We’re living through Goldilocks weather. It’s been too hot to sleep. Then it was too wet for my tomatoes to ripen, too cloudy for the runners to flower. The plums at the top of the garden are now looking glistening pink, but even the satisfaction of an endless supply of plumb jam has limits. I’m restless. All of this against a backdrop of staying at home. The daily constitutional is getting to be a chore. What do you do to pep it up a bit?
I take every opportunity that comes my way. I’ve tried the zoom dinner party. I’ve got a film list I’m working my way through. I’ve extended my reading into new territory. All of this is well and good, but what I really crave is something a little more visceral: something that offers a less thought through reaction and just brings a moment of joy.
The God Daughter has been going to the beach. “Are you mad?” I asked. It wasn’t a question but more of a statement of fact. “Why would you want to sit in a traffic jam and compete for space with thousands of other people and their litter?”
“No no no,” she said, wagging her jewel encrusted fingernail at me. “I go when it’s empty. I go before they have even thought of getting out of bed.”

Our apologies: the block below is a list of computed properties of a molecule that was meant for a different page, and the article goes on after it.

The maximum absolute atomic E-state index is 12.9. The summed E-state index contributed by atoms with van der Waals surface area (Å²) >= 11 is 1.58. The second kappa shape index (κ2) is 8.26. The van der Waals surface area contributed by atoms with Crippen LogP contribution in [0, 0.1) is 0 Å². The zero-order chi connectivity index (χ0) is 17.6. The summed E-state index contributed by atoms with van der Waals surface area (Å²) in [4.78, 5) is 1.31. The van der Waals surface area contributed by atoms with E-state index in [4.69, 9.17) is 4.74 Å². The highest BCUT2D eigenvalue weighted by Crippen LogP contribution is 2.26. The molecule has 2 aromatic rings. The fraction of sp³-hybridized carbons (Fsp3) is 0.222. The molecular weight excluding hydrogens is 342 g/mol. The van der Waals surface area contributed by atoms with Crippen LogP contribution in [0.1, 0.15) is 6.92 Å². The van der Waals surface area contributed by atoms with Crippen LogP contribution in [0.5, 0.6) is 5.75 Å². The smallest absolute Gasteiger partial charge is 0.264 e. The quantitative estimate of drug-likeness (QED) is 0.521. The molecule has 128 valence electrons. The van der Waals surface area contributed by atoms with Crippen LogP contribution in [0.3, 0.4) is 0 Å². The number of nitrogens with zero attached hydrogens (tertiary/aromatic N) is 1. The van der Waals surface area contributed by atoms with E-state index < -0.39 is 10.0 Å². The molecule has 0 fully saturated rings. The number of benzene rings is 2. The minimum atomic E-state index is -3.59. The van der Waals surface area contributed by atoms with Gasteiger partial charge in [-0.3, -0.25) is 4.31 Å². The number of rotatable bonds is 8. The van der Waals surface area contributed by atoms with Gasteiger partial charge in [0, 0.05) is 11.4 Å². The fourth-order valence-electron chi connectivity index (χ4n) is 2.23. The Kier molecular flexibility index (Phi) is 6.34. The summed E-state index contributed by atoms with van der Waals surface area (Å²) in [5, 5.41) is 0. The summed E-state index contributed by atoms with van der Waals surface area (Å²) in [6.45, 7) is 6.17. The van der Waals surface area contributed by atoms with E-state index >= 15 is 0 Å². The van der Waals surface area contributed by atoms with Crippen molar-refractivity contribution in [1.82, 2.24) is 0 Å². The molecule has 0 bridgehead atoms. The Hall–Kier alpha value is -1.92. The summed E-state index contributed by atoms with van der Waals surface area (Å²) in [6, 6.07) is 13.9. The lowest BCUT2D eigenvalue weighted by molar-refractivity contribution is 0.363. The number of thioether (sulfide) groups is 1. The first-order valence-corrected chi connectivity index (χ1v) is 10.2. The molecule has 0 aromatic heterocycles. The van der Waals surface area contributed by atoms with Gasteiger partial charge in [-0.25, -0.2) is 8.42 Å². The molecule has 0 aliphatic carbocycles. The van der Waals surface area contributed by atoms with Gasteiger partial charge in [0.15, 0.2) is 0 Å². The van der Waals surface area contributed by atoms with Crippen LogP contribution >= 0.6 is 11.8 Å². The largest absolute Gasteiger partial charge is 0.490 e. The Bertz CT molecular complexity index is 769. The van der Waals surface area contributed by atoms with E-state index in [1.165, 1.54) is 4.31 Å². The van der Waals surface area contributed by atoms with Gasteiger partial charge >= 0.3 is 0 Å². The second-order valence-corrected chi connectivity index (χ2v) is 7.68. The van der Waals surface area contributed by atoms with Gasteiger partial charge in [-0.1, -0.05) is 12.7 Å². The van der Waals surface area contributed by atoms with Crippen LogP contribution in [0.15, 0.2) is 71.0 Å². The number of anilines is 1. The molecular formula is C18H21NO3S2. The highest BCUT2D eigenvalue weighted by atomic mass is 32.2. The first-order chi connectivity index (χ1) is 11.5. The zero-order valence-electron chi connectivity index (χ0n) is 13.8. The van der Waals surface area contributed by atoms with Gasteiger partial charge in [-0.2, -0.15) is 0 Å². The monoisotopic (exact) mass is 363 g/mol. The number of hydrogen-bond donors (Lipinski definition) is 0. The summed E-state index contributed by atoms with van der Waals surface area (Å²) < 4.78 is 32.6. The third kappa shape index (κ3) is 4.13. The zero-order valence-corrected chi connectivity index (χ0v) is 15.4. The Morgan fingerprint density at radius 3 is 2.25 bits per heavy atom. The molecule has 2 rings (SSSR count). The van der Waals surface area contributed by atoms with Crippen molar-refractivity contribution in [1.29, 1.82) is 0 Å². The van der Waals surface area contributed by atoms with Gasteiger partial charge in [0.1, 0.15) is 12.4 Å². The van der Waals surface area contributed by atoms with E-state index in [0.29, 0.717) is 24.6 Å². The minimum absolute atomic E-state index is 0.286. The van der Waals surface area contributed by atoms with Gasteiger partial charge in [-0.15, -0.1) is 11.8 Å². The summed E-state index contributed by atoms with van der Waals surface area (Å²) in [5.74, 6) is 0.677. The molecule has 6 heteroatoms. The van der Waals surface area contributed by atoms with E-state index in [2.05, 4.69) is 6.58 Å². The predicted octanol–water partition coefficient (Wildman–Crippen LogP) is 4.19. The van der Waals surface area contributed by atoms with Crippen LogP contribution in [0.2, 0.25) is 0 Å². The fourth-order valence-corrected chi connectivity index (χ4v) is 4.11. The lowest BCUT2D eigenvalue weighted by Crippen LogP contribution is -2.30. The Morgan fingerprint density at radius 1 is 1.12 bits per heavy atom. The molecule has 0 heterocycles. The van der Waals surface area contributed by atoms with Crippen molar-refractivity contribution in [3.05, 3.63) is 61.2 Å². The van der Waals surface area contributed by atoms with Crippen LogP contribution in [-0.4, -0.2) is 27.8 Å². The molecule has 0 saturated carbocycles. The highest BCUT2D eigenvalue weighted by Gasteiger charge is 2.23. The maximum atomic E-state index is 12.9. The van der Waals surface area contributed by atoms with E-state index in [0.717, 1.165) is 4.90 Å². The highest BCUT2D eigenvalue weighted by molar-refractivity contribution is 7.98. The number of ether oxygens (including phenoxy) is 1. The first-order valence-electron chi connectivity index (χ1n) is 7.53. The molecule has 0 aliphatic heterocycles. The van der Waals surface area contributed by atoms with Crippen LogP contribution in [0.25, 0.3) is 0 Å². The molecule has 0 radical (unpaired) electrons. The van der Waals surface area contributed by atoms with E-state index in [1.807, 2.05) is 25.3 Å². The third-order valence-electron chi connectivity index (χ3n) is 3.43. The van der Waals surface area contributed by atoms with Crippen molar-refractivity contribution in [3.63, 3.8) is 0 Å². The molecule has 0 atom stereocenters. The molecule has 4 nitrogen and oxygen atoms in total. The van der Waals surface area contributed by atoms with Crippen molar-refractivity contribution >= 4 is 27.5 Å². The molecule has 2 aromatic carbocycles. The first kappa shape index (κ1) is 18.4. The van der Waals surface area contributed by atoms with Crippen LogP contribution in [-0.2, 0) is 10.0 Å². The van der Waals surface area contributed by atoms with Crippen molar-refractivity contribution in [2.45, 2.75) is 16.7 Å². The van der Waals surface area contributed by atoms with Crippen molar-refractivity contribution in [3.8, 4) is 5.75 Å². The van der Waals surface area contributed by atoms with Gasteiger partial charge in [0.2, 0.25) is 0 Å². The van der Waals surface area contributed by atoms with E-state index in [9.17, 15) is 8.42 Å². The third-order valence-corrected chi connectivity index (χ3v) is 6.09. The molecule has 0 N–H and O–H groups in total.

“Sort of. We leave at five…am,” she said. “you can come if you like.”
It was like being in Varna. I woke up. I put my swim suit on. Granted, eighteen degrees is not the same as August on the Black Sea but some things were the same. The God Daughter was in full regalia, nails sparkling as she swung the steering wheel into action. “Have you got your swim suit on?”
“Course not.” She looked horrified at the prospect. I just sit down. The boys like to go in. You go in if you want. Far too cold for me.”
“I once swam in an arctic lake,” I explained, then realised that I was now fully committed.
At the beach, there was no one about, unless you count the volunteer litter picker who had been hard at it since before my alarm clock had gone off. “Nippy,” he commented, pulling down his woolly hat.
“You going in then?”
“In a minute.” I said, bracing myself.
Taking the plunge, the cold water woke up all my senses. Being lifted up by the waves was a thrill. Swimming against the tide was exhilarating. How often do you have a beach to yourself? I could swim for an hour in the knowledge that no one was going to crash into me. I was not going to garrotte a small child over the head in an act of front crawl. It felt more than good.
“I’m terribly sorry,” a small voice next to me said.
“No I’m sorry.” I swam left.
The small voice swam right. We practically collided. Then I went right and she went left. How is it possible that in the expanse of the English Channel I’d managed to crash into the only other swimmer who couldn’t see where she was going?
Here we were, two middle aged women, splashing about in the certain knowledge there was no one to collide with only to collide with each other.
The sun was up and the beach was filling up, so we packed up and left.
“You’ve got loads of room Love,” the God Daughter scoffed at a woman gingerly manoeuvring her way out of a tight spot in the car park. I like to think the other swimmer was the passenger in that car, smiling like me.